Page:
National Park gears up for tourist influx


A project set up to establish a tourism resort on 21 islands in Song Muc Lake is expected to reach completion by 2018. This unspoiled part of Thanh Hoa Province is attracting more interest among tourists. Giang Anh reports.

Leaving the centre of Thanh Hoa Province after spending a night in a city hotel, we headed for Ben En, one of the most spectacular yet little known parks of Viet Nam.

Spread over two districts, Nhu Xuan and Nhu Thanh, the park lies 45 kilometres southwest of Thanh Hoa City. Designated as National Park in 1992 for its rich biodiversity, it has been a haven for the preservation of rare and precious varieties of fauna and flora, many of which are included in the Red Data Book of Viet Nam. Ben En has always been an ideal tourist attraction, but has only recently opened its doors to visitors.

After an hour of driving, we were surrounded by chirping birds, tonnes of fresh air and mile upon mile of evergreen fields running off into the horizon. “What a place for golf!” someone uttered.

“Yes, we are indeed planning to build a golf course outside the park,” says park Director Nguyen Duc Thuan, who welcomed us into his office situated next to the park’s gateway. “In the next five or six months, we expect to establish very attractive service for tourists. The park is going to be a magnet.”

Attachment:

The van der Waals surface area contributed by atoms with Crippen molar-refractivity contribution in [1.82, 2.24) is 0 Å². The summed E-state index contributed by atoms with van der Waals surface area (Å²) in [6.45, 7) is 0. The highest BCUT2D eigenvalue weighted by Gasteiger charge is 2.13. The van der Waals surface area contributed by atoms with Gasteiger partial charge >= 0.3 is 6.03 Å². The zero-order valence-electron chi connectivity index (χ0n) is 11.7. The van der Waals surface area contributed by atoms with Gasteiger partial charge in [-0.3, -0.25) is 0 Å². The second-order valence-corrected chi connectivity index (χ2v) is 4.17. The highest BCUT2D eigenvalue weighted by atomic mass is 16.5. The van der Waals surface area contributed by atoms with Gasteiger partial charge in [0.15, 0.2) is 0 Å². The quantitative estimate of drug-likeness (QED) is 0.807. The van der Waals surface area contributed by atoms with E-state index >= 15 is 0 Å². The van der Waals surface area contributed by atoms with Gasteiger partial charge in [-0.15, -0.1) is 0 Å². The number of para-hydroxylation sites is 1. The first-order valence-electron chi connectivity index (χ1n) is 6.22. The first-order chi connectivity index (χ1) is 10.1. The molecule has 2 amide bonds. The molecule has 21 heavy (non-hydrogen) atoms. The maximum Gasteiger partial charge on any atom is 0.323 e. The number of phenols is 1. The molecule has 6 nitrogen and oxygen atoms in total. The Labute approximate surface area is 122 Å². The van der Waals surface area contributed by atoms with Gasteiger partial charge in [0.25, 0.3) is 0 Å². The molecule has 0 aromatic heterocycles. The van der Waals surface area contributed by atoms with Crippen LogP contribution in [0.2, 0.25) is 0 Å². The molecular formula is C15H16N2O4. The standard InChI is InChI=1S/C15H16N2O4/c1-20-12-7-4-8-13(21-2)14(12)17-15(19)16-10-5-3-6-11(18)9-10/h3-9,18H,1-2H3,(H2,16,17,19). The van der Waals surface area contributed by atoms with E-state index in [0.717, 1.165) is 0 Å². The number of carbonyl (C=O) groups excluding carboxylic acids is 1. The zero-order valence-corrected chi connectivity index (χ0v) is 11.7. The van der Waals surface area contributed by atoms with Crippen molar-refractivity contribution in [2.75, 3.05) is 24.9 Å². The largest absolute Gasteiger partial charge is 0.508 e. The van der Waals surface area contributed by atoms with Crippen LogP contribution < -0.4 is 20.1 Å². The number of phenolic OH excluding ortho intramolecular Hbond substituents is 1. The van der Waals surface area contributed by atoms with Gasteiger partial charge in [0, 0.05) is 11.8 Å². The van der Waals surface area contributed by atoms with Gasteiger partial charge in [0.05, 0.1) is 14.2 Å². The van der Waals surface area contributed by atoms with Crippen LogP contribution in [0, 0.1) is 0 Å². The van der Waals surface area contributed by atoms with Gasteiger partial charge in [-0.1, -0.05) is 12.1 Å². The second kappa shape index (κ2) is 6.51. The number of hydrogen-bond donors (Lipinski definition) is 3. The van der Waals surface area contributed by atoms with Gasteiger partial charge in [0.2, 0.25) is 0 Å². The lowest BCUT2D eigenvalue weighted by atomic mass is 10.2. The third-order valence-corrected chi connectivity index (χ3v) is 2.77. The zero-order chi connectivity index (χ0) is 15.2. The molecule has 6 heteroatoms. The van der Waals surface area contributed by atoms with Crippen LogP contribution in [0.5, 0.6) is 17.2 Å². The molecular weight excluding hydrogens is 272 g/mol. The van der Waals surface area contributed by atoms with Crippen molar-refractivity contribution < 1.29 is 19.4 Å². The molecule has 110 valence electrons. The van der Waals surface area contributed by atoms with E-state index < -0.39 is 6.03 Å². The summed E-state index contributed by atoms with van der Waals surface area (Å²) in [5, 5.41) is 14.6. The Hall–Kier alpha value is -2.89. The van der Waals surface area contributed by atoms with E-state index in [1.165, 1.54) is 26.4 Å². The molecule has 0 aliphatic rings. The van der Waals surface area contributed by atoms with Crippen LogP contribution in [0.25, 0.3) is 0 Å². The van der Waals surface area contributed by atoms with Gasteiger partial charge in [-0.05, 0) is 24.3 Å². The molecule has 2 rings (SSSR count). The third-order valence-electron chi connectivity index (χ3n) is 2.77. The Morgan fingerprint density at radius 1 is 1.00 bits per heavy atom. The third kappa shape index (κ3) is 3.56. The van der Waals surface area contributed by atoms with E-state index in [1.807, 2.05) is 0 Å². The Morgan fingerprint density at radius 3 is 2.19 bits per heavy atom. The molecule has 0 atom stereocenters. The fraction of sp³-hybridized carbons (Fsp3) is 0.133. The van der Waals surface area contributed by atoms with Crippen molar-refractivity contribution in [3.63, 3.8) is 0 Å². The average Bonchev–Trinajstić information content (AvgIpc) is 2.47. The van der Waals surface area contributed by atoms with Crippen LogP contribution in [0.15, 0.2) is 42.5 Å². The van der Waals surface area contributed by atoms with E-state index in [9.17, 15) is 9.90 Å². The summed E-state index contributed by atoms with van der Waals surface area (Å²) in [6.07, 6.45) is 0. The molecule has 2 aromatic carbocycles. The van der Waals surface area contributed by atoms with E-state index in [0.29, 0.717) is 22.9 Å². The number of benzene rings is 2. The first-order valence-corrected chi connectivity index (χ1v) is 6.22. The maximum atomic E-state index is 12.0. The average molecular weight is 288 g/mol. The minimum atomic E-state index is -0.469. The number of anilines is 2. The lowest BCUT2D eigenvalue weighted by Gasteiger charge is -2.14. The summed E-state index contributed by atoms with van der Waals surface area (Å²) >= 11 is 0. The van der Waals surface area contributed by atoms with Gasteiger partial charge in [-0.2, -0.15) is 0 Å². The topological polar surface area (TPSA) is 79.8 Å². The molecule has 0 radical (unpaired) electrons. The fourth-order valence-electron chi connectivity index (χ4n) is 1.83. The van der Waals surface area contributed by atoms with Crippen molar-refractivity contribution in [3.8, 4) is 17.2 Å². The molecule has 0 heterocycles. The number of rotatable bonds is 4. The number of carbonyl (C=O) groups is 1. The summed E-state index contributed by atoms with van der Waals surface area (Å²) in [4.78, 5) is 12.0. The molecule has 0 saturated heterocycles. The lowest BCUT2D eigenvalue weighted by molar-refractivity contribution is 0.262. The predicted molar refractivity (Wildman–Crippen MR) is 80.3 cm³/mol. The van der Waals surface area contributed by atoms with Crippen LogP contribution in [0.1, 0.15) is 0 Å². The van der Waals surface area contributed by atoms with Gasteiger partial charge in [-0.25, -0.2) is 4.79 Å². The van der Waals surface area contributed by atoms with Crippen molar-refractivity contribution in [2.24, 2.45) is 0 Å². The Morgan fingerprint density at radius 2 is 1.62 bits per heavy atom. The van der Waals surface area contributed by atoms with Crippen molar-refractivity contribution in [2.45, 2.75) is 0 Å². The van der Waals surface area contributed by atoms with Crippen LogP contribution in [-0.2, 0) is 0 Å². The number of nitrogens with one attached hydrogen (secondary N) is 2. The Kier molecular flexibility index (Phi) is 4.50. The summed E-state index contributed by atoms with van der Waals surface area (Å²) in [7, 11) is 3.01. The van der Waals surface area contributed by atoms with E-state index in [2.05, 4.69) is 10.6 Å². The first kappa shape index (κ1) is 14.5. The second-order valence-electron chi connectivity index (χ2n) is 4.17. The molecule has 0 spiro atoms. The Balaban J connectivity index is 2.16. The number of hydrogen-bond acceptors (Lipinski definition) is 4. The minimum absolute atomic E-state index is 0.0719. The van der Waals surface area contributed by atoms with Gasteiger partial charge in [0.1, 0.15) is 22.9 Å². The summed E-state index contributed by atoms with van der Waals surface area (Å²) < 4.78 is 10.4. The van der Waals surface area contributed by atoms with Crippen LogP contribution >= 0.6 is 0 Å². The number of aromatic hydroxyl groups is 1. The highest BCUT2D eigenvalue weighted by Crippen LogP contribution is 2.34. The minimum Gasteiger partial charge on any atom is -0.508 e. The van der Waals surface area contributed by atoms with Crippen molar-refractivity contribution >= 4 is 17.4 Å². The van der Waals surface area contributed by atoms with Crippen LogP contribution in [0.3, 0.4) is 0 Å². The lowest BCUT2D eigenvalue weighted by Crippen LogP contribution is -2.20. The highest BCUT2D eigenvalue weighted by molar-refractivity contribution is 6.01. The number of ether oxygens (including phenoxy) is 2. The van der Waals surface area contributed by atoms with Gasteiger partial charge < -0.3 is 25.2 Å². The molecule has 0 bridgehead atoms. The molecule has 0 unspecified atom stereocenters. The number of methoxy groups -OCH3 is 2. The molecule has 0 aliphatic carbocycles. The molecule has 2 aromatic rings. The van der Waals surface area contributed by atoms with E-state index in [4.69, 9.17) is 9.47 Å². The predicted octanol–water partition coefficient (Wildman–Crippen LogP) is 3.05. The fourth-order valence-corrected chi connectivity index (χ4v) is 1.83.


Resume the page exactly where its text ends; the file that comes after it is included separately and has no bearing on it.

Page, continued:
Thuan accompanied us on a tour of the park after showing us his back yard which is home to hundreds of birds. “I will introduce you to another ‘Ha Long Bay’ of Thanh Hoa in minutes,” he said. Dotted on all sides by the thatched houses of local villagers, newly-upgraded paths lead us through glitteringly deep green foliage before we reached the heart of the national park, where a wild-open space unfolded before our very eyes. We were standing on the edge of Song Muc lake, an almost impossibly beautiful part of Ben En.

Covering a total area of 4,000ha and dozens of metres deep, Song Muc Lake is crystal clear, despite its name, which means “Black” or “Octopus River”. Legend has it that a giant octopus visited the lake and got stuck when water ran dry. When the octopus died, his arms turned into four rivers, which flowed into the lake, creating an environment inhabited by 34 species of fish.

We learnt about the legend at the nearby exhibition centre while waiting for a boat. The centre is packed with information on the different species of plants, trees and animals such as bears and tigers once inhabiting Ben En, but which are now sadly extinct.

According to information from the centre, Ben En National Park covers a total area of over 16,000ha with forests covering around 8,500ha. Ben En is home to nearly 1,400 species of plants and 1,000 species of animals.

The park plays an important part in the conservation of around 30 species of plants listed in the red data list of the IUCN (2006) as well as over 42 species listed in the Red Data Book of Viet Nam. As a result, Ben En has attracted hundreds of domestic and foreign researchers every year.

When our boat finally arrived, we found out that it was one of the eight newly bought to serve tourists. Travelling around the lake is the best way to observe and experience the most breath-taking parts of the national park. While the park takes several days to cover on foot it only takes several hours to cover by waterway.

Bird watchers, with an early start, might spot different groups of water birds flying across the sky. “There is no place safer for them,” Thuan says, adding that there are thousands of them living on the islands all year-round, particularly during the summer months.